Human Nature and Human Action
OCTOBER 01, 1985 by DONALD BILLINGS, E. BARRY ASMUS
Dr. Barry Asmus is an economist and national speaker living in Phoenix, Arizona. Dr. Don Billings is Professor of Economics at Boise State University.
This article is taken from their book, Crossroads: The Great American Experiment, published in 1984 by University Press of America. Reprinted by permission of the publisher.
“Why should it be,” asked Walter Lippmann, a famous observer of the American scene, “that in a time when men are making the prodigious claim that they can plan and direct society, they are so profoundly impressed with the unmanageability of human affairs?” Especially in the twentieth century, we have seen more elaborate attempts through government to manage and control the private actions of individuals, yet, as Lippmann observed, “ . . . this more elaborate organization can be operated only if there is more intelligence, more insight, more discipline, more disinterestedness, than exists in any ordinary company of men. Unfortunately this is the sickness of an overgoverned society, and at this point the people must seek relief through greater freedom if they are not to suffer greater disasters.” Even the casual observer senses that government actions to solve problems are not working, and that as government attempts to do more, the less successful it becomes.
Much of the reason for this can be understood by looking at how, we as individuals, organize ourselves in society. The rise, decline, and restoration of the market economy is in large part about the relative advantages and disadvantages of two overarching principles of social organization. Following the work of the German sociologist Franz Oppenheimer, Albert Jay Nock distinguishes between the “political means” and the “economic means” as social organizers or delivery systems. Which of these institutions works better when organizing social and economic behavior and which most closely conforms to the basic nature of man?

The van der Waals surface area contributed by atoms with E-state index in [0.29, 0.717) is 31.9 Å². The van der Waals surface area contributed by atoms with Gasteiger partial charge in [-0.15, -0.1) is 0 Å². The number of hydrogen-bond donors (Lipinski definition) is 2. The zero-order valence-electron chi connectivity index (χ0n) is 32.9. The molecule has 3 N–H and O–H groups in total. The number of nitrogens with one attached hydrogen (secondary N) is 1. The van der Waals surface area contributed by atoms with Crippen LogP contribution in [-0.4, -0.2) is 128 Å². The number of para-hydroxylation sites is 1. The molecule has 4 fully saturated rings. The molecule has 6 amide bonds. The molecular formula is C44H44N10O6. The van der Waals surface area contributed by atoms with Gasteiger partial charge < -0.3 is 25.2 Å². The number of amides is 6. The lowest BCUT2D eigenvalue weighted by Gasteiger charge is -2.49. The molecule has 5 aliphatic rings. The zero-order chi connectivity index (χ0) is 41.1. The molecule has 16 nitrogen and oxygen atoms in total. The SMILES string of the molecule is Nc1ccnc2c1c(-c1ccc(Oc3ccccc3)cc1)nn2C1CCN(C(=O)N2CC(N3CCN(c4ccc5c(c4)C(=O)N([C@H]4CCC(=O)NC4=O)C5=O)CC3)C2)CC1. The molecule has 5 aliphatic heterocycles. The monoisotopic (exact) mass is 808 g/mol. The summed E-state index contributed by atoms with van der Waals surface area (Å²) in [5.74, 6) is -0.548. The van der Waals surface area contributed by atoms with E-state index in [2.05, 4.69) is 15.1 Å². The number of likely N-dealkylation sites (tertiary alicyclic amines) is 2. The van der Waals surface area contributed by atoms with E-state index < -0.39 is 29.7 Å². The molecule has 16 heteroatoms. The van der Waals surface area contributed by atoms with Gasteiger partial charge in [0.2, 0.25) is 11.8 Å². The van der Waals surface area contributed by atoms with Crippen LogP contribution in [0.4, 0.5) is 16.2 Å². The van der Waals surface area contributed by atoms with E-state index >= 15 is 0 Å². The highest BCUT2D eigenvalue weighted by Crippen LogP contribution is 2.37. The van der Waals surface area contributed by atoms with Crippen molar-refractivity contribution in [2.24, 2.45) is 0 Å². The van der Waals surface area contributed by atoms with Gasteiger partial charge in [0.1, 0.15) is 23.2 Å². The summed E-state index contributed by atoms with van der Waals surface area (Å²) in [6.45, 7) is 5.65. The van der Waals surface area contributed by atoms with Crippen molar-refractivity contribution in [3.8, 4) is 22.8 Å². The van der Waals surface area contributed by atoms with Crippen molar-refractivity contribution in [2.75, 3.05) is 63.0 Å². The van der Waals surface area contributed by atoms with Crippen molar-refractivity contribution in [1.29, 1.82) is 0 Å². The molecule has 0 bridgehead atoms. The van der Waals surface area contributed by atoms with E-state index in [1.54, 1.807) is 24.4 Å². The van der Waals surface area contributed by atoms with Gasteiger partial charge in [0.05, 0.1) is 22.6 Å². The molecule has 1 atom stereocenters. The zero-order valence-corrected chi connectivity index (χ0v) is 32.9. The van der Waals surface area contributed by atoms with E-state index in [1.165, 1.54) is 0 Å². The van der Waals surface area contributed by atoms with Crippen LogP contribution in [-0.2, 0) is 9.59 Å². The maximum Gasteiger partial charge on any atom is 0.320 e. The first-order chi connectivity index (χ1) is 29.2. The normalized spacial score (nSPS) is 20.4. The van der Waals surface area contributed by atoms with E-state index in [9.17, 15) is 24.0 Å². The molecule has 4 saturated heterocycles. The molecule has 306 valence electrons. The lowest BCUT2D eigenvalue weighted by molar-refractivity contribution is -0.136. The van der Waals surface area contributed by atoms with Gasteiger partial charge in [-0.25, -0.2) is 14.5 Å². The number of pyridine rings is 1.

The political means necessarily requires the use of the coercive apparatus of government. It forces individuals to take actions which are contrary and in opposition to their own desires and goals. After all, the essential characteristic of government is its claim to a monopoly right on the use of force in society. As individuals, you and I would be arrested if we attempted to do those things which governments do as a matter of course.
The Economic Means versus The Political Means
The “economic” or market means refers to social arrangements in which only voluntary transactions between persons are permitted. In a market economy involuntary or forced exchanges would be criminal acts legitimately subject to appropriate penalties and government action. The fundamental distinction is between mine and thine. Individuals would pursue their own goals through the voluntary exchange of justly acquired rights in property.
The market means is consistent with both human nature and the purposeful action of individuals. In contrast, the political means operates at cross-purposes to human nature and individual choice. Minimum wage laws, rent controls, usury laws, price controls, tariffs, subsi dized rents, interest rate ceilings, agricultural price supports, Federal loan guarantees, passenger rail service subsidies, and fixed public utility rates are just a few of the ways that government tries to alter human behavior. In every case it limits the number of exchanges that would have normally taken place and necessarily involves government force to ensure compliance. Constraining the purposeful behavior of individuals reflected in the laws of supply and demand, government tries to supersede the market in the name of the “public good.”